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Asia-Pacific private equity firms more keen on geographic expansion, vertical integration deals: poll

THREE quarters of senior private equity executives in Asia-Pacific (APAC) said that geographic expansion had significantly become more important to their firm over the last three years, according to the 2019 Private Equity Outlook Report by global law firm Dechert, together with Mergermarket.

This beats the view of 58 per cent from respondents in Europe, the Middle East and Africa (EMEA), and 69 per cent from North America.

Some 70 per cent of APAC respondents also have a more favourable view of vertical integration deals, compared to 53 per cent in EMEA and 56 per cent in North America.

However, APAC private equity firms’ focus on specialisation in domain expertise is slightly less compared to the rest of the world; 80 per cent of APAC respondents said that firms emphasised less on specialisation in domain expertise, compared to 90 per cent in EMEA and 88 per cent in North America.

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Globally, the majority of the 100 senior private equity executives surveyed said they believe competition for deals will lead to an increase in consolidation between firms over the next three years. Such moves are expected to help private firms expand their capital base and increase scale for other advantages, said the report.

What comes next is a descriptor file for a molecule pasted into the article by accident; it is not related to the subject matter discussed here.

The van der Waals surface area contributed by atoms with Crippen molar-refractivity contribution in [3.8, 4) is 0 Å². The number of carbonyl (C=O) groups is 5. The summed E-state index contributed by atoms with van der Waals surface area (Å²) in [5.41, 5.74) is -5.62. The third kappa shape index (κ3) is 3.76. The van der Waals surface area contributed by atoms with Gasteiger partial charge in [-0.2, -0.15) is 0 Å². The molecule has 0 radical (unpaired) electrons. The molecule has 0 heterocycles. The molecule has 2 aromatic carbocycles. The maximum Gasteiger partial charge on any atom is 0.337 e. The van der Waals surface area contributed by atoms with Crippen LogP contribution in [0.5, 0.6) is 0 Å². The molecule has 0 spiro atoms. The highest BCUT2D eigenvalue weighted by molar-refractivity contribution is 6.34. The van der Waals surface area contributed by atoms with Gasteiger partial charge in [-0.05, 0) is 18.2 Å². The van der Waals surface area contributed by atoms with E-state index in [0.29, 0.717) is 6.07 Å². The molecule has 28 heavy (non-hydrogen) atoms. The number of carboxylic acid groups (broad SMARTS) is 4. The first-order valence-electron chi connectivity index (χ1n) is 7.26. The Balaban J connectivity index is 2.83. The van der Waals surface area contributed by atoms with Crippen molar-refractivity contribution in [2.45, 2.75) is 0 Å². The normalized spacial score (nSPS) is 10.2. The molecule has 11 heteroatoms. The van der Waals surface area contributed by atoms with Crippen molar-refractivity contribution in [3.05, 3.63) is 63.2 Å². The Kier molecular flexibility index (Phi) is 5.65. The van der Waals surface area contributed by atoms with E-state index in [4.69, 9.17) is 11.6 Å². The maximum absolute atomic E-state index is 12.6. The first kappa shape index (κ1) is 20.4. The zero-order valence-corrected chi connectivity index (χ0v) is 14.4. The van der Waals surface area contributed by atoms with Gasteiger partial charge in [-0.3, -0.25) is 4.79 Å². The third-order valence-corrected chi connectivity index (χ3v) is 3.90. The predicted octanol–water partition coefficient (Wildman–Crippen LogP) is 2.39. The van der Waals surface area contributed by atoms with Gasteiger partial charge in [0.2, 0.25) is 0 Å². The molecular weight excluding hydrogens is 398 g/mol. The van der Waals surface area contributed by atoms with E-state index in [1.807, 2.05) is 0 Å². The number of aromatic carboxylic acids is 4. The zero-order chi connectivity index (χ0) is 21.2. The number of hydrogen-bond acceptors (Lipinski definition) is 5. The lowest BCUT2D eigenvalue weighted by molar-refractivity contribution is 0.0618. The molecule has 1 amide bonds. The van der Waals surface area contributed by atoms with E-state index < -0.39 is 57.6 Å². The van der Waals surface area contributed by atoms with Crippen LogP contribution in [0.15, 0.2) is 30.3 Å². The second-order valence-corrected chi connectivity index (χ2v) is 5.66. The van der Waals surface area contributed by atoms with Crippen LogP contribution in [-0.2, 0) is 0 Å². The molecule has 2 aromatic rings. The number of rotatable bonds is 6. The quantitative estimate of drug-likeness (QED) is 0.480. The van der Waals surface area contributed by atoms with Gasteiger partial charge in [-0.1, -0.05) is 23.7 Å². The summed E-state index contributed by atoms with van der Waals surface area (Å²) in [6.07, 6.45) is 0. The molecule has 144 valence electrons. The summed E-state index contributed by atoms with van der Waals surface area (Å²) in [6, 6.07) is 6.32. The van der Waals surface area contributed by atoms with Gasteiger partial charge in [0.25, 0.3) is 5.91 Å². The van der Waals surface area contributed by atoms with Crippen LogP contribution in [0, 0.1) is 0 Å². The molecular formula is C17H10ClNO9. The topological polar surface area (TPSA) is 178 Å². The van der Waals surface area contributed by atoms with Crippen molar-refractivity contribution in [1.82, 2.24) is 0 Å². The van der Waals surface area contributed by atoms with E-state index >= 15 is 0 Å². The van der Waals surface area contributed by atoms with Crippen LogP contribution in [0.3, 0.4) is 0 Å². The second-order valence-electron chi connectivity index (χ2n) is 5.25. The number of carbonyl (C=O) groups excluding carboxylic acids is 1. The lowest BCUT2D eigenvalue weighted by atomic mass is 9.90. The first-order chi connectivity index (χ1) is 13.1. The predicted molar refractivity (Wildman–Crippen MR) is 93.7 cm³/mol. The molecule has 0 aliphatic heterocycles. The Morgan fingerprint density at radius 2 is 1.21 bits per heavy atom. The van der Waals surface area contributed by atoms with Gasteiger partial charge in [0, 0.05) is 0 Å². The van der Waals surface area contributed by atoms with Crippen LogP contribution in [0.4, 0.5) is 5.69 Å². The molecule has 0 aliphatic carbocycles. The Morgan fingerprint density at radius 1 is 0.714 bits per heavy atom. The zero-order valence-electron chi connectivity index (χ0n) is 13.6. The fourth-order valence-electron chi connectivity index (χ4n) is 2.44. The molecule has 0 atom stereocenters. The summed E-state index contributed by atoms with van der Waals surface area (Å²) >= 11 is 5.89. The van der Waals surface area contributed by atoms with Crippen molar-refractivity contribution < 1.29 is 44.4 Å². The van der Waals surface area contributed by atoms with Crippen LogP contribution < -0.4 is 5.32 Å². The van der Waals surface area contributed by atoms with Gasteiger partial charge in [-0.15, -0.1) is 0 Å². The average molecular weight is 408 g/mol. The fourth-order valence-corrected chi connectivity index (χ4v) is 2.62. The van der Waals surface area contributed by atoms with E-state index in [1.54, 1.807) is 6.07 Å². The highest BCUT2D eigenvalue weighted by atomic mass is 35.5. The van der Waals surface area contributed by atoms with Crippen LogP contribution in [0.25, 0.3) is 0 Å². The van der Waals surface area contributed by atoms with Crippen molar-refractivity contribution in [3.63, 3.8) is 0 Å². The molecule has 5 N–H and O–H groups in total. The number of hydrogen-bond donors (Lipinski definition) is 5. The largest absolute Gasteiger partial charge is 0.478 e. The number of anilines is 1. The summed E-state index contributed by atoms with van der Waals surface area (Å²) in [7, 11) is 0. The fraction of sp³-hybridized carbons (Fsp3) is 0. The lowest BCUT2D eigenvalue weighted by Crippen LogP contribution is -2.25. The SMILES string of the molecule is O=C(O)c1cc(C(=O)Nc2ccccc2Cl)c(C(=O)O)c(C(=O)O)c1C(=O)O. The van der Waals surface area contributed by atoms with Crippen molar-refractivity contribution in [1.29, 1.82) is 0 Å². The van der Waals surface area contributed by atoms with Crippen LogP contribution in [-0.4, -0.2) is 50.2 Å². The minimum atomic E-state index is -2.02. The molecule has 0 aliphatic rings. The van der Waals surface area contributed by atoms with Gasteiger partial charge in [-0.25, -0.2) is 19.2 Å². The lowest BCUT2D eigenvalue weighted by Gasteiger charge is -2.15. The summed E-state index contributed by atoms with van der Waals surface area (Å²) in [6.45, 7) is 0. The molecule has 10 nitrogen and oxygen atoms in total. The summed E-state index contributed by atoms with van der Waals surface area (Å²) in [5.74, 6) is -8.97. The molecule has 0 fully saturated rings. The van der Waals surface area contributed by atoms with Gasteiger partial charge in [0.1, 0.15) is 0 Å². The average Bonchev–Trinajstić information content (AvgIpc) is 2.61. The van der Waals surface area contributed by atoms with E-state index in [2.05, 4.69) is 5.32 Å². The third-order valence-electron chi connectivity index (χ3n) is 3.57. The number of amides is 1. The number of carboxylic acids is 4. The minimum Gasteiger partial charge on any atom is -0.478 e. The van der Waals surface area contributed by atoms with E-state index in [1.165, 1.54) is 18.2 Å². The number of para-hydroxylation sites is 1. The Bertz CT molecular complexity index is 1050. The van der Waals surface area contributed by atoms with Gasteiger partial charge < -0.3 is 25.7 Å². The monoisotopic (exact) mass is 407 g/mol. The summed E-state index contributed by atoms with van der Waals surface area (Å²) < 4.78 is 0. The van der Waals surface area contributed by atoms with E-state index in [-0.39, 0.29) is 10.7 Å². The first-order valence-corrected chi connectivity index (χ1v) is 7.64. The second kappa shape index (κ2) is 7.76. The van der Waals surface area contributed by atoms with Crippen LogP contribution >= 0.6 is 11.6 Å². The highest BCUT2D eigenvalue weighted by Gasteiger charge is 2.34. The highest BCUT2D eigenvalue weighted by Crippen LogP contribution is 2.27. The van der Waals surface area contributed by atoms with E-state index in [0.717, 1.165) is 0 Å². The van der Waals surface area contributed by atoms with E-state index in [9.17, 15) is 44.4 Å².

To combat competition and higher multiples, respondents said that they were very likely to make acquisitions based on industry or market differentials, create vertically integrated portfolio companies, and build a portfolio company from scratch with a hand-picked management team.

Respondents said that the top challenges to executing club deals included determining the sources of financing (40 per cent), finding the right consortium partners (36 per cent), and building a rapport with consortium members (36 per cent).

The report found that club deals, including transactions with significant co-investment commitments from limited partners, are becoming increasingly widespread. But challenges remain, which include determining the sources of financing and finding the right consortium partners.

Respondents also said that private equity stands at an "inflexion point". Uncertainty related to disruptions in global trade, repercussions from the US tax code and regulatory overhaul, and an uncertain exit environment mean that firms face unprecedented pressure to find long-term value, said the report.

“Capital used by private equity funds is becoming a lot more flexible. Not just in terms of how much is invested and the sectors at play, but also where in the capital structure the capital will be used and the expected return profiles,” said Ross Allardice, a partner in Dechert’s London office.

“For PE (private equity) funds this is an exciting time as they now have a much wider variety of strategic options. From assuming minority interest to starting their own platforms, today’s PE firms are no longer just asset management vehicles.”

The report surveyed 100 senior executives within private equity firms across APAC, EMEA and North America on the outlook for private equity. Firms surveyed needed to have US$500 million or more in assets under management and these could not be first-time funds.